SOSA: We feel we had enough evidence to go to the police and let them take over. And that`s what happened. We went to the Montgomery County Precinct

where I live. And sure enough, they did an investigation. They called in the FBI, the State -- Texas State Police, the rangers, and they put a plot

together to arrest her basically. And that`s when they came up with the idea, you know what, we`re going to bring our own hitman. And that`s when

they did their own investigation. She thought she was talking to a hitman, but the hitman was actually an undercover police officer.

BANFIELD: And the idea was to sort of have you made up, you know, into this sort of image, what we`re seeing on the screen right now. Were you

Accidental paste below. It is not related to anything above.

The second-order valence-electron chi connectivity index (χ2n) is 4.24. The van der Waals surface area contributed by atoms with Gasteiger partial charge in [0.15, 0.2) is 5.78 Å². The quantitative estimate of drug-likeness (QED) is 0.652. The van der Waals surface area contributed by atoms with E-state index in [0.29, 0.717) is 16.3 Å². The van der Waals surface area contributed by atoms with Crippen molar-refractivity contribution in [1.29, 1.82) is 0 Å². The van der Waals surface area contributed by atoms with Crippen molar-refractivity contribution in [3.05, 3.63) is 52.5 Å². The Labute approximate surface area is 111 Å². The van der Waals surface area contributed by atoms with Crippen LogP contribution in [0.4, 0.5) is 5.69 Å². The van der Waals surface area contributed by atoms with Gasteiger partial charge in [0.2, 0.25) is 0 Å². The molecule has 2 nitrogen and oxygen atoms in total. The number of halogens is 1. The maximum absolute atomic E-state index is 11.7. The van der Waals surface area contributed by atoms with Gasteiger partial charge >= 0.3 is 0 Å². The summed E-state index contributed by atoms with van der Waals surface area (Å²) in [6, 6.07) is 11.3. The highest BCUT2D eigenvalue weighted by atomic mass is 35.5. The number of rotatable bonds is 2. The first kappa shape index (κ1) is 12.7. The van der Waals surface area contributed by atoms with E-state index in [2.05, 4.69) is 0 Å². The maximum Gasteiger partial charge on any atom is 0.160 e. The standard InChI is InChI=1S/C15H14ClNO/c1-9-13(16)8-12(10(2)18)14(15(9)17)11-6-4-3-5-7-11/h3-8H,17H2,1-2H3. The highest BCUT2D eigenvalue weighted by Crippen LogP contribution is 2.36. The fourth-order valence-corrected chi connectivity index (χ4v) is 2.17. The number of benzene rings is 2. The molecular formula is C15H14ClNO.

onboard with this sort of all along? I mean, I can imagine on paper it sounds great, and then you`re in the makeup chair, and then you`re marching

out to desert you know shirtless and lying in a grave. Were you OK with this all the way along?

SOSA: Yeah, when they told me about the picture, I was a little questionable about it because I thought we had enough evidence with our

investigation, you know, all the evidence we had turned in, and with all the investigation the police department had already, I feel like that was

enough. But they came to me and said, you know what, we`re going to take a picture of you dead in a grave. And I said, repeat that again. They said

yeah, we`re going to take a picture of you dead in a grave. Because they felt that she was a beautiful woman, she`s never been in trouble with the